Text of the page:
CRYSTAL PALACE CAT SHOW. Staffordshire Sentinel, 23rd October 1889
There were a fair number of gentlemen at the Crystal Palace Cat Show yesterday, but a large majority of the visitors were of the sex supposed to have a special affection for the feline race. The exhibits took the general admiration with great dignity, but in most cases showed themselves disinclined to wake up and respond to it. The most alert were the quaint Siamese cats, in colour much like a pug dog, but with a long nose and small dark ears. A Madagascar cat [actually a ring-tailed lemur!]which was included in the show was decidedly alarmed at its popularity, and resented various attempts made to inveigle it into displaying its long bushy tail. The pretty Persian kittens, almost all which are already sold, were, on the other hand, delighted to play with anyone who would give them an excuse for frivolity, and seemed to find their cages rather cramped. The long-haired cats received the most general attention, although same of the commoner species were equally fine in size and marking, and those exhibited by working-men were very good. The fancy prices attached to the cats by their owners are sufficiently surprising : £20 is quite common, and one prize Persian, not quite a year old, and born in Bombay, is valued at £500.

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THE CAT SHOW AT THE CRYSTAL PALACE - The Graphic, 26 October 1889
The Cat Show At The Crystal Palace shows no indication of falling-off in popularity, to judge by the number of entries this year. To the ordinary mind, accustomed to look upon a cat as a cat, and to draw no finer distinctions, the number of classes into which the exhibits are grouped is bewildering. There are, for instance, male and female short-haired cats, tortoiseshell or white, brown tom cats, blue and silver tabbies, red tabbies, spotted tabbies, blacks and Manx cats. Then come long-haired males and she- cats, and so on, in an interminable series. And the "fancy" has a by no means inconsiderable following.

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THE CRYSTAL PALACE CAT SHOW - The Graphic, 2 November 1889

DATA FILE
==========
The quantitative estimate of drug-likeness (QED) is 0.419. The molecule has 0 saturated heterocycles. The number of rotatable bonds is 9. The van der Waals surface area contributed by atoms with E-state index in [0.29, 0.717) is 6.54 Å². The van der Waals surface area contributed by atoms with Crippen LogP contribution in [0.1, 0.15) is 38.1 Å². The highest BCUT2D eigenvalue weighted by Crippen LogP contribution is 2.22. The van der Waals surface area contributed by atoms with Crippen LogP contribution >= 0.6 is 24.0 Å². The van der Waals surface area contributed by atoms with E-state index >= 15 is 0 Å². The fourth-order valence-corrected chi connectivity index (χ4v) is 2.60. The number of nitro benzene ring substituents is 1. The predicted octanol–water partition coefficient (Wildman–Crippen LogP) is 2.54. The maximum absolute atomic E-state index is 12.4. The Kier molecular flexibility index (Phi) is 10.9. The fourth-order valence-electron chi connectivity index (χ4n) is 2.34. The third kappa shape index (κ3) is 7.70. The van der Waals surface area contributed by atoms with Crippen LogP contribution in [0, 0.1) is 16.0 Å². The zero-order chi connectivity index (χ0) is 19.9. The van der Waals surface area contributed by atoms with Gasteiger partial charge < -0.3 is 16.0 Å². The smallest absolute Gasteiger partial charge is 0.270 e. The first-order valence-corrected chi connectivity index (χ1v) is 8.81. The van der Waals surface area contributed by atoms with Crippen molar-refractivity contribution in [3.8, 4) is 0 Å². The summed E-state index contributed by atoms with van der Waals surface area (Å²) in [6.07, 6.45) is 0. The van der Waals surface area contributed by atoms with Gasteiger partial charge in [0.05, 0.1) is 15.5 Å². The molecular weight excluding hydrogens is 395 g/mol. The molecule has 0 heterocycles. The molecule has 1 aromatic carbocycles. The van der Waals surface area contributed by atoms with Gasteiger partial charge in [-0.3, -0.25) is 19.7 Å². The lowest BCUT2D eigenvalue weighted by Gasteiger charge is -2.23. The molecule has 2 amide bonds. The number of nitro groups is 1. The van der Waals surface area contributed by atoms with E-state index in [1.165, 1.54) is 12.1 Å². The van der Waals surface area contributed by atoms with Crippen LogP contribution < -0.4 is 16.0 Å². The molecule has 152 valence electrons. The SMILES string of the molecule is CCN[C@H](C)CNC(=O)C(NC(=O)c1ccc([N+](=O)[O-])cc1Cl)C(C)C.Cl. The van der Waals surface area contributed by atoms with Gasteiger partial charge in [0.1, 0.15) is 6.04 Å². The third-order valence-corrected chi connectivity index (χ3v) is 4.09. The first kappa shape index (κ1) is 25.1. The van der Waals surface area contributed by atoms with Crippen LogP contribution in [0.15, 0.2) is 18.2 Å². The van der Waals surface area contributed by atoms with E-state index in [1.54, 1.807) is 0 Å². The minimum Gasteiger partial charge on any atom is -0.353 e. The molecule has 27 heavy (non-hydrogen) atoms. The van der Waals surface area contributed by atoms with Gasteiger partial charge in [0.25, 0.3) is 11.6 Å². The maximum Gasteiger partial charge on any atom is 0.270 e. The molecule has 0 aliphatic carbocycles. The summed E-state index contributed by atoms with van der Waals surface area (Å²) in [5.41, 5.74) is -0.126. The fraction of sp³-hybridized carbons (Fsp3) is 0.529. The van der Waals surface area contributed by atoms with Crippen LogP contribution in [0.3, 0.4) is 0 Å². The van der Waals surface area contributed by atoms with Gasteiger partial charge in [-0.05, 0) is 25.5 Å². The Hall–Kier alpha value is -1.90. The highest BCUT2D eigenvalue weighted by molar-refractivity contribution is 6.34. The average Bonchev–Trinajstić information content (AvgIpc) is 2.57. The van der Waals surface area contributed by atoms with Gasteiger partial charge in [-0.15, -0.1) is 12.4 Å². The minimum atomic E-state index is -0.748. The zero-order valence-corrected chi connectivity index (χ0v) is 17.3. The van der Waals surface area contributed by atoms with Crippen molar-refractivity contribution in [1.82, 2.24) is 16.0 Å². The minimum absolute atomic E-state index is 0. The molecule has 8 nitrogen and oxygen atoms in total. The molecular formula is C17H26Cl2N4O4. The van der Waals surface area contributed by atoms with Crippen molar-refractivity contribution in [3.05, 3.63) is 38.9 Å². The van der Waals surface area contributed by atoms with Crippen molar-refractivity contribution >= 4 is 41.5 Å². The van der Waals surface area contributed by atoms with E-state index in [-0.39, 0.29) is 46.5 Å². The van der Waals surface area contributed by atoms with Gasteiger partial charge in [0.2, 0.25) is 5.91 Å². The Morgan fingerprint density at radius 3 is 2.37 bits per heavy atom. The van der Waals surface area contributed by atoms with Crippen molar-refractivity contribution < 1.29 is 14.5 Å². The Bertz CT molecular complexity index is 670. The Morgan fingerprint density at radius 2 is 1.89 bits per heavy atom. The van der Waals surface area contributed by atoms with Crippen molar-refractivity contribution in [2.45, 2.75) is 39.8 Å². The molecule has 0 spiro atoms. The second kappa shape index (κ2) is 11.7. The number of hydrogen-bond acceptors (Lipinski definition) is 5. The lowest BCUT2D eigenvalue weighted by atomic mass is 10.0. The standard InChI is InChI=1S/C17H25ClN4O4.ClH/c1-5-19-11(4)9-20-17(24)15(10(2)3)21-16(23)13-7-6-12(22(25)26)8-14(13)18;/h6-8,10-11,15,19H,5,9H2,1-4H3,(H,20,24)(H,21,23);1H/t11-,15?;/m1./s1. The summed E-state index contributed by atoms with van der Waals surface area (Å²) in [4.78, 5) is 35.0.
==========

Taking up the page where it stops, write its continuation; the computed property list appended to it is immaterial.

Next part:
ALTHOUGH the Countess de la Torre was not represented at the Show held on Tuesday and Wednesday last week, there was no lack of numbers. More than five hundred cats, together with kittens innumerable, sat in their cages, and received with silent dignity the attentions of the visitors. That is the peculiarity of a Cat Show. Unlike dogs, the competitors make no noise, and take all the proceedings as a matter of course. That is, to say, the adults do ; the younglings are full of restlessness and animation. In the cat-world there is an aristocracy of hair. Fluffiness is the criterion of merit; and the long-haired tabby, the fluffy Russian blue (which reminds one of "the rugged Russian bear," of the Jingo jingle) and its Persian cousin quite look down upon their smooth-haired rivals. Nevertheless, there were a good many of these latter on view, especially in the Working Men’s Class, where good mousing qualities are more regarded than an elegant appearance on the hearth-rug. The fashionable cat to-day is the Siamese, which, with its black muzzle and fawn coat, resembles a pug-dog; of these there were several. Manx cats were in favour not long ago, but on this occasion their tale was short, for there were but two of them. Perhaps the greatest curiosity of the Show was a real Tortoiseshell Tom, a rarity which cat-fanciers regard much as stamp-collectors do a black penny V.R. English. However, it was not this cat upon whose head was set the prohibitive price of £1000. Needless to say there was no bid, but business was pretty brisk among the cheaper sorts, prices ranging from two guineas for a kitten to as much as £25 for a "grown-up."